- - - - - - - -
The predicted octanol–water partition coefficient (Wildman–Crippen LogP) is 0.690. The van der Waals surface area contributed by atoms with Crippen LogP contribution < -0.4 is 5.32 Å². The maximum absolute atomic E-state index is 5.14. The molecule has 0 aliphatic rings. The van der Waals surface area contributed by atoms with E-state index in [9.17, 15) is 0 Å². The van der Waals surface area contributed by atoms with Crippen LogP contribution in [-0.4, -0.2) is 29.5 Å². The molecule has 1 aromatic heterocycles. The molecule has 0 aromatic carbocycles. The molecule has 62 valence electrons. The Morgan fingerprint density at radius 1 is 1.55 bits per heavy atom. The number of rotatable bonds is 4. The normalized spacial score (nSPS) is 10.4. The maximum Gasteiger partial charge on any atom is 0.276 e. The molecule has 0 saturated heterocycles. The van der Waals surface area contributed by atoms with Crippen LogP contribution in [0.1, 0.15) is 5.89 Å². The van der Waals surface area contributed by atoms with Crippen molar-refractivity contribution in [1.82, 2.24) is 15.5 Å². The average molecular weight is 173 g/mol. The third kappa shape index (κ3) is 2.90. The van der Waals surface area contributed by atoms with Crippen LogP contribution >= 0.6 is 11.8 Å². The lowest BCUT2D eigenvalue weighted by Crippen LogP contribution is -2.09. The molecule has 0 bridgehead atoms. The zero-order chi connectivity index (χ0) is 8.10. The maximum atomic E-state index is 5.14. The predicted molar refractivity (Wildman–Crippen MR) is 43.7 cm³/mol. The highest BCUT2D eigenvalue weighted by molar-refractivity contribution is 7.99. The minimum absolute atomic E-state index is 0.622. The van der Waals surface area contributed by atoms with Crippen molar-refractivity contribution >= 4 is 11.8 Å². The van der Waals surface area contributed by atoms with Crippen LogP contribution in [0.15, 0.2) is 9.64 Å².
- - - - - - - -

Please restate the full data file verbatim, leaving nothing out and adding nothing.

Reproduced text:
The predicted octanol–water partition coefficient (Wildman–Crippen LogP) is 0.690. The van der Waals surface area contributed by atoms with Crippen LogP contribution < -0.4 is 5.32 Å². The maximum absolute atomic E-state index is 5.14. The molecule has 0 aliphatic rings. The van der Waals surface area contributed by atoms with E-state index in [9.17, 15) is 0 Å². The van der Waals surface area contributed by atoms with Crippen LogP contribution in [-0.4, -0.2) is 29.5 Å². The molecule has 1 aromatic heterocycles. The molecule has 0 aromatic carbocycles. The molecule has 62 valence electrons. The Morgan fingerprint density at radius 1 is 1.55 bits per heavy atom. The number of rotatable bonds is 4. The normalized spacial score (nSPS) is 10.4. The maximum Gasteiger partial charge on any atom is 0.276 e. The molecule has 0 saturated heterocycles. The van der Waals surface area contributed by atoms with Crippen LogP contribution in [0.1, 0.15) is 5.89 Å². The van der Waals surface area contributed by atoms with Crippen molar-refractivity contribution in [1.82, 2.24) is 15.5 Å². The average molecular weight is 173 g/mol. The third kappa shape index (κ3) is 2.90. The van der Waals surface area contributed by atoms with Crippen LogP contribution >= 0.6 is 11.8 Å². The lowest BCUT2D eigenvalue weighted by Crippen LogP contribution is -2.09. The molecule has 0 bridgehead atoms. The zero-order chi connectivity index (χ0) is 8.10. The maximum atomic E-state index is 5.14. The predicted molar refractivity (Wildman–Crippen MR) is 43.7 cm³/mol. The highest BCUT2D eigenvalue weighted by molar-refractivity contribution is 7.99. The minimum absolute atomic E-state index is 0.622. The van der Waals surface area contributed by atoms with Crippen molar-refractivity contribution >= 4 is 11.8 Å². The van der Waals surface area contributed by atoms with Crippen LogP contribution in [0.15, 0.2) is 9.64 Å².